Two weeks ago, I competed in the Run for the Gold metric marathon, which goes from Meyersdale, Pa., to Frostburg, Md.
Last year when I ran it, it was running nirvana. The sky opened up, the world seemed more in focus and I felt like a giddy schoolgirl.
This year, not so much. It was the most difficult race I ever participated in during my brief two years as an adult runner.
I guess, I’ll start at the beginning.
There are times in life where you’re at the edge of the cliff of no return, where you’re left is shifting too fast downhill for you to keep up.
A few days before this was one of those times. In the span of a week, I grew stronger than I had before. I made some decisions no sane person should have to make. And then I dealt with the aftershocks. It was mentally painful and demoralizing. Physically, there were times when I had to stop and remind myself it was suppose to be a taper week.
As the race neared, I attempted to put things in order enough that I could race with a clear mind. My worries had to take a backseat as I ran this race.
Prerace jitters happen to everyone. It was bad for me that morning. I wore a purple outfit I had worn a few times in public but not during a 16-mile run. I packed what my husband, a more experienced runner, said was too much to carry. I had two collapsible water bottles and two SPIbelts full of stuff to snack on and a head lamp. And I wore my trail shoes, as my other running shoes where unusable for anything over a 5k.
The first half of the course, on the Great Allegheny Passage, is uphill until you hit the Eastern Continental Divide.
It was there that I meet up with Rachelle and Danielle from Pittsburgh. My slow run seemed more manageable with them keeping me company. They were using a 3 to 1 Galloway pace, which worked well for me until the last two miles or so. This was their first time running in the area, so I pointed out things as we went along.
My work from the week before made the run stressful as soon as the gun went off. I usually find my groove around mile three during my distance runs, but no such luck. Music just amplified the slow-as-molasses feeling I had.

The Galloway method kept me focused and moving forward. Near the end though, we all got separated. The final quarter mile is a set of switch-backs up a hill. I had already planned to walk them to conserve energy. When the bicyclists that helped monitor the race said, “You’re almost there,” I wanted to hurt him. Try running 15 miles and going up this hill and tell me how great being almost there feels.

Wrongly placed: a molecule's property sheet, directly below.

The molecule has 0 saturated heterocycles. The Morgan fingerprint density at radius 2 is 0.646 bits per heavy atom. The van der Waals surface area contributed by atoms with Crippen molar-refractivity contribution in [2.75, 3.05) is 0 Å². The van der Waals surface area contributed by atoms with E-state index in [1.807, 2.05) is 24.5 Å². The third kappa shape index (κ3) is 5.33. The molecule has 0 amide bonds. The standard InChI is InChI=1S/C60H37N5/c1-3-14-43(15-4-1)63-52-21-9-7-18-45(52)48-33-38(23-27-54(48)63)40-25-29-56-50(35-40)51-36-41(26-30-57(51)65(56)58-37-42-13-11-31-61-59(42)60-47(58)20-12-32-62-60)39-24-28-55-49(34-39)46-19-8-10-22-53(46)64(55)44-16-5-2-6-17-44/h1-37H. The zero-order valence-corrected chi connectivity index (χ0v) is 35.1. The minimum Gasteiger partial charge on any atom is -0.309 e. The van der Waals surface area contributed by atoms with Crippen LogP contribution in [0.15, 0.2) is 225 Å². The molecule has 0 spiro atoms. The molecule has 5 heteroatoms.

I finished three minutes faster than last year’s time 3 hours, 27 minutes. I was among the last to finish, but I finished.
Mentally, throughout the race, I just couldn’t calm myself down and enjoy the run. I keep worrying about stuff at work that I hoped I put in good hands (it didn’t happen), things at home (whether kids has breakfast), etc.
And it just seemed to snowball after that.
Typically after a long run, you are supposed to let your body rest. You may feel OK a few hours after the race, but give yourself 48 hours and you’re body aches in places you didn’t think possible. I gave myself a day. And then I was back to the task of being an extreme worker bee. I had a heavy load at work too, so I was running on four to five hours of sleep and ended up helping dispose of 1.4 tons of trash.
My race was on a Sunday. That Friday, my body said, f*** you. I was running on caffeine fumes, my mind was fuzzy and my muscles shook as I moved.
So, I’ve been taking a break. On the days I run, I can tell right away that parts of my body still aren’t happy. But mentally, I feel better about getting that walk in with the kids. The run down the street as I chase my dog that wants to escape.
I’m trying to take it slowly. I’m aiming for either an obstacle course race in late September or a half marathon in November. I’m still aiming for doing three pull-ups by December. Let’s get to work.